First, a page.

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Old 05-29-2014, 11:16 PM
 
390 posts, read 711,497 times
Reputation: 664

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It seems like a lot of DFW business owners and companies keep their offices in the areas close to downtown Dallas like Dallas itself, Irving, Arlington, etc. But most of the affordable family friendly areas are in McKinney, Plano, Frisco, Little Elm, Allen, Wylie, and even further north and east. The commute from Murphy didn't used to be so bad, but it's grown so much that just getting through Murphy during rush hour could take 30 minutes. I realize there are a lot of apartments in the downtown area, and those are great for young single professionals, but my wife and I want the big house with the big yard in the suburbs (and preferably without the commute). It just forces employees to needlessly commute an hour each way in traffic, and office space is much more expensive closer to downtown. My dad's office is in downtown Dallas, and every person commutes to that office from the northern suburbs, one of them all the way from Gainesville! It doesn't make sense - why not relocate to Plano or McKinney?
I am a programmer, and I was fortunate to have my last job be in Plano, and my current job which is a telecommute job. I peruse job listings pretty frequently to see where most of the tech jobs are, and 75% of them seem to be in Dallas, Irving, Arlington, or Richardson.
I'm trying to decide where to live, and most of the houses that are in my price range, have enough squarefeet for a family to be comfortable living in, and are in nice areas seem to be close to 380 or north of 380 (we would like at least 2500 squarefeet but our price range max is $300k). Our favorite houses were way out in Anna, but I'd pretty much be limited to working in McKinney if I wanted a reasonable commute if I lived in Anna.
Talking to people in the area, it seems to be a pretty common theme to live in the northern affordable areas, and commute an hour in traffic south to the areas close to downtown.
Plano seems to be getting a lot of tech jobs recently, and I have an electrical engineer friend whose office is in McKinney - is it a trend for businesses to move their offices further north? If so, I guess I'll just get a house that's in a location with an easy commute (easy commute being 25 mins or less - any more and I think I'd go insane) to Plano in case I have to move on from my current telecommute job. Although I hear many companies will let their employees work from home. My current one does, and the actual office is in Richardson, but I don't know how common it is for tech companies in this area to offer work from home options - and I don't even mind taking a paycut to have this option.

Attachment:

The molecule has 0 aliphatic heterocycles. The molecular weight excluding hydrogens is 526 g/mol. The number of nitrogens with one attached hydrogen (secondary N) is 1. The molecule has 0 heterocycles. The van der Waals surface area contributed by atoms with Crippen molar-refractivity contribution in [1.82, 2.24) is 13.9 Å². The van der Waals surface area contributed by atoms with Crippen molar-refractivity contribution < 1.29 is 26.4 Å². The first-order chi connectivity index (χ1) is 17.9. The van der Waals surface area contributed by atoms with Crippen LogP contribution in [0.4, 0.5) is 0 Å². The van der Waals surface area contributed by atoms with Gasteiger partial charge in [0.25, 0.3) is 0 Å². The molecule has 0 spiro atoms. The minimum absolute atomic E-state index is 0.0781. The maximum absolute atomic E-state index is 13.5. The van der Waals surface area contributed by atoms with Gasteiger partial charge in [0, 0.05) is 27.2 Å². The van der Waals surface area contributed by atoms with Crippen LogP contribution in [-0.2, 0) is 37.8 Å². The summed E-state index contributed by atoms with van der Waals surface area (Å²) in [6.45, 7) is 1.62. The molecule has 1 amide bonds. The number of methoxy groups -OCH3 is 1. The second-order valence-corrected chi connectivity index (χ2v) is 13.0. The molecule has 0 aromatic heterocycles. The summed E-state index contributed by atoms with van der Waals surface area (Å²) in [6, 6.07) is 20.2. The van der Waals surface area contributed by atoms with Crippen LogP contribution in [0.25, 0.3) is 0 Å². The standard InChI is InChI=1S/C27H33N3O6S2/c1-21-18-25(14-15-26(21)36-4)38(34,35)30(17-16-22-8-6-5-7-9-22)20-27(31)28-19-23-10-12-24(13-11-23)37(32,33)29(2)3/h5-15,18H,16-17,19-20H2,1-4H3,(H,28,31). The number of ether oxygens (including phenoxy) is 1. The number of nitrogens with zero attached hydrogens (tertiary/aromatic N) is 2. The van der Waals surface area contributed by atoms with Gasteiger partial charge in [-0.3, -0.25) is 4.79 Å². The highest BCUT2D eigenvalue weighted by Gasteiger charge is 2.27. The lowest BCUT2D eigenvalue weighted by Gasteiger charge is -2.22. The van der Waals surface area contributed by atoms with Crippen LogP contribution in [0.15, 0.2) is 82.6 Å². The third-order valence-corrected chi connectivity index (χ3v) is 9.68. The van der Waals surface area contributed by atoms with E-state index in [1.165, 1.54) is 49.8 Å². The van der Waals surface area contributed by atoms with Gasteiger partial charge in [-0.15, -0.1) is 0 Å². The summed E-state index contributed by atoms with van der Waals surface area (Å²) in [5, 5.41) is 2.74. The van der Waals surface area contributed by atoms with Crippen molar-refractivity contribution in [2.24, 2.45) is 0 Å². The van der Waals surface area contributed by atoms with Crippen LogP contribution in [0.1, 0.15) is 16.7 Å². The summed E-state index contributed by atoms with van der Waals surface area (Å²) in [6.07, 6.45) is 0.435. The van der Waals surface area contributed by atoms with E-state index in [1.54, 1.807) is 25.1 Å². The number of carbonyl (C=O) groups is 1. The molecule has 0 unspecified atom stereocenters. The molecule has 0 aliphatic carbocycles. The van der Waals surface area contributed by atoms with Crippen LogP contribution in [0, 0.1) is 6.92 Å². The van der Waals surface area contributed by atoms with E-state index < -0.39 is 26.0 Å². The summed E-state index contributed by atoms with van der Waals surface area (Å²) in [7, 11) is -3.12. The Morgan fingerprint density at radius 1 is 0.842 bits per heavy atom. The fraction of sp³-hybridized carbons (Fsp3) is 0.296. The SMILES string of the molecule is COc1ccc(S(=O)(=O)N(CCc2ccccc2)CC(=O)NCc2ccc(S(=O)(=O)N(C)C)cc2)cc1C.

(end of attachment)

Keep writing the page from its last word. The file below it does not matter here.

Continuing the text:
Last edited by hazergore1198; 05-29-2014 at 11:32 PM..
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Old 05-30-2014, 12:37 AM
 
153 posts, read 183,029 times
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>I don't even mind taking a paycut to have this option.

You're fortunate and wise. I've been a full time telecommuter / programmer for 15 years.
I make it a priority to keep up to date on select technologies, and use that knowledge to position myself for new projects.

I could make more money elsewhere, but then I'd be spending it on commute expense, car expense, more taxes, and be boxed into a more rigid schedule. I don't want it.

Do you want to live to work or work to live?
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Old 05-30-2014, 03:56 AM
 
993 posts, read 2,012,049 times
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lol. Not everyone lives in Collin County. The biggest county in the area by far is still Dallas County. A lot of people live in Dallas proper, and a lot of people live south, east and west of downtown. East and South have a lot of residential momentum, and the I-20 corridor is becoming a huge job creator. It has a lot of cheap, open, available land for developers, who are starting to take advantage This bodes well for it in the future. Downtown is a great place to be right now as well. I miss working downtown. Everywhere else is pretty much just a workplace, while downtown has lots of interesting things to do during lunch or right after work.
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Old 05-30-2014, 07:23 AM
 
Location: San Antonio. Tx 78209
2,651 posts, read 6,663,990 times
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I would say it has to do with people who actually run the companies living in the park cities and preston hollow, versus those who just work for the companies.
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Old 05-30-2014, 07:39 AM
 
Location: Dallas, TX
2,828 posts, read 3,706,243 times
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Quote:
Originally Posted by smuboy86 View Post
I would say it has to do with people who actually run the companies living in the park cities and preston hollow, versus those who just work for the companies.
I think this is a very valid point as well. I office out of Preston Center and almost everyone with an office lives within a 15 minute commute to the office. Most of the cube, assistant, etc. employees drive all the way from places such as Wills Point, Anna, Melissa, etc. To move the office further north, it would negatively effect the "higher" ups and that's just frankly not going to happen.